the top five directors. Why is this? I think most people would agree that the 1980s represents quite a low phase in Bombay commercial cinemas. The great
films of the 1970s, the Amitabh era, is fading and violence dominates the box office. There are many reasons for this but among them lie the advent of colour
television to India along with the arrival of the VCR and video. Families stayed away from the cinemas, many of which were allowed to become run down and
were seen as places fit only for groups of young men. The increase in screen violence was partly responsible for this trend but also a symptom of it.
Directors and producers were unsure of what would run at the box office and did not want to take risks with family movies. It was only when the young Mansoor
Khan released his 'Qayamat se qayamat tak' in 1988 that we saw the return of the musical family-oriented romance. For the first time for years, film music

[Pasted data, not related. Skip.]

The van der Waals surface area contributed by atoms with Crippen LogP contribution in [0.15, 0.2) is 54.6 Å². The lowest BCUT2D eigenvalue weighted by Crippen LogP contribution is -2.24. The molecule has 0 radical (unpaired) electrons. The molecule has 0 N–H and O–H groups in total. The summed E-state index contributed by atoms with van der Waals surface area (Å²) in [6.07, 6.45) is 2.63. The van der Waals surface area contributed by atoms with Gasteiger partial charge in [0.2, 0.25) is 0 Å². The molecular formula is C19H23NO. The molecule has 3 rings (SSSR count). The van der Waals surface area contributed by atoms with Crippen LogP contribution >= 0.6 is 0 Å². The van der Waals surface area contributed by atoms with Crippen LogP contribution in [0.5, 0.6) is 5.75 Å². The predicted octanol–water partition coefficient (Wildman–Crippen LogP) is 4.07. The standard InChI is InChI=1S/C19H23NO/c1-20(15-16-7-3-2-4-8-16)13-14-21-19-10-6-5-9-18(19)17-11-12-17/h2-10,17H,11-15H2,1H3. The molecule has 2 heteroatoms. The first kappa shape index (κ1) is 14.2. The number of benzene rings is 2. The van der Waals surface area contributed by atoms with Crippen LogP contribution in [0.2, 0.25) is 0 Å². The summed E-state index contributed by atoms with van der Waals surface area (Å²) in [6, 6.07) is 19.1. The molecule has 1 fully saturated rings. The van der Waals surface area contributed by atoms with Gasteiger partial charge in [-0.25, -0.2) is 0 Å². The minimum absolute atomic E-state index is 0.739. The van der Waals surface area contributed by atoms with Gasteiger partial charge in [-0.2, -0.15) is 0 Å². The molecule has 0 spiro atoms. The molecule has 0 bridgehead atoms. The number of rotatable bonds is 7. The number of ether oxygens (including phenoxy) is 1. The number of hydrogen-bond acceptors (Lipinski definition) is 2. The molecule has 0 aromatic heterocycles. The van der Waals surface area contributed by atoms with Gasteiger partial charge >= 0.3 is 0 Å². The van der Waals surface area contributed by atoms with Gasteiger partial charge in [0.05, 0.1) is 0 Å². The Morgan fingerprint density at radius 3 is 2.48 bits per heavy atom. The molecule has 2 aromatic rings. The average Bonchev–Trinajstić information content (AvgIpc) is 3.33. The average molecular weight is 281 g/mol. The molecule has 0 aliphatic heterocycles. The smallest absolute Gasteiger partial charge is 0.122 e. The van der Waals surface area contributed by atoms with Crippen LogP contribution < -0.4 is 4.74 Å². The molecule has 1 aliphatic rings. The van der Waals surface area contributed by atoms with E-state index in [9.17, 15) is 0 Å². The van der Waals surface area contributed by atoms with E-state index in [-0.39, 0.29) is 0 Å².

became cool among the college crowd with everyone singing 'Papa kehte hain' and Aamir Khan's fresh-faced good looks appealed as a role model and a boyfriend.
This was a college romance but still had feudal structures, Thakors and family disputes and, of course, its tragic ending made it unique. Yashji had made
more action oriented movies during the 1980s, his romantic film, Faasle, had flopped badly and perhaps it was this success which gave him the confidence to
return to the kind of film he really believed in. Chandni was a real return to form. A great story, performances from the top stars, a heroine-oriented
story, romance, drama, and stunning music made this film a huge hit. While this was still a film about adults and mature emotions, the arrival of the
talented Sooraj Barjatya seemed to point in another direction, to the teen romance whose defining film was Raj Kapoor's Bobby (1973). There are scenes in
this film which are a clear tribute to Raj Kapoor's film and I'd like to digress for a moment.